Conflict of interest: none declared.
Clinical dermatology •Concise report
Dermanyssus gallinae (chicken mite): an underdiagnosed environmental infestation
Article first published online: 27 MAR 2013
© The Author(s) CED © 2013 British Association of Dermatologists
Clinical and Experimental Dermatology
Volume 38, Issue 4, pages 374–377, June 2013
How to Cite
Collgros, H., Iglesias-Sancho, M., Aldunce, M. J., Expósito-Serrano, V., Fischer, C., Lamas, N. and Umbert-Millet, P. (2013), Dermanyssus gallinae (chicken mite): an underdiagnosed environmental infestation. Clinical and Experimental Dermatology, 38: 374–377. doi: 10.1111/j.1365-2230.2012.04434.x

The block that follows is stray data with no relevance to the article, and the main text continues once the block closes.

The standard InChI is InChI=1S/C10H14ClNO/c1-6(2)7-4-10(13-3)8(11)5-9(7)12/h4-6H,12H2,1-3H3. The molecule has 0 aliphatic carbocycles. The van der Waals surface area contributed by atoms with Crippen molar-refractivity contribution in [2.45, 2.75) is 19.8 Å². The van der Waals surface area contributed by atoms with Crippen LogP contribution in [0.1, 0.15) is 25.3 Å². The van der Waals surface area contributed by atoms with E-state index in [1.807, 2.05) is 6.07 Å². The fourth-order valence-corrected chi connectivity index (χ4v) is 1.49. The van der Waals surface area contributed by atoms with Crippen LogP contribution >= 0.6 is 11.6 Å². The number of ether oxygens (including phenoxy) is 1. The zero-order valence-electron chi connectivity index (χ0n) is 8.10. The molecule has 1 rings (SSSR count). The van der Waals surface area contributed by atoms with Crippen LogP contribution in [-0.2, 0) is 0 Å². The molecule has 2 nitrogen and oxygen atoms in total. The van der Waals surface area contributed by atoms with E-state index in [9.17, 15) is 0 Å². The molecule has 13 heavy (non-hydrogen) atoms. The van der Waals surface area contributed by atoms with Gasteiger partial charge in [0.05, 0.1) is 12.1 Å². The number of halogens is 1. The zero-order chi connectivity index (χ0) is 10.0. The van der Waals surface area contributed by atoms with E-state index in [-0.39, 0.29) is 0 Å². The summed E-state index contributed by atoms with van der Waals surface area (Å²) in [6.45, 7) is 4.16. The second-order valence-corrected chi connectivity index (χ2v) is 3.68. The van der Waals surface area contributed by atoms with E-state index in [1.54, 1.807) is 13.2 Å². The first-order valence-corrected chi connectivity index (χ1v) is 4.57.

- Issue published online: 23 APR 2013
- Article first published online: 27 MAR 2013
- Accepted for publication 4 April 2012
Dermanyssus gallinae is a mite that normally parasitizes small birds but may occasionally bite humans. We report an unusual case of an 82-year-old woman who presented with pruritus and bite-like lesions over her trunk. Other members of the household were also affected. On physical examination, mites < 1 mm in size were found on the patient’s body. The family were residing in the city centre and had no pets, but there were pigeon nests in close proximity to the house. Most dermatologists have difficulties identifying ectoparasitosis. In the case of D. gallinae, the small size of the mites and the fact that they leave the host after feeding means that they may not be seen at presentation, thus such infestations are likely to be underdiagnosed. Physicians should be aware that infection with this mite is possible even in patients from urban areas, and it should be included in the differential diagnosis of conditions causing recurrent pruritus unresponsive to standard treatments.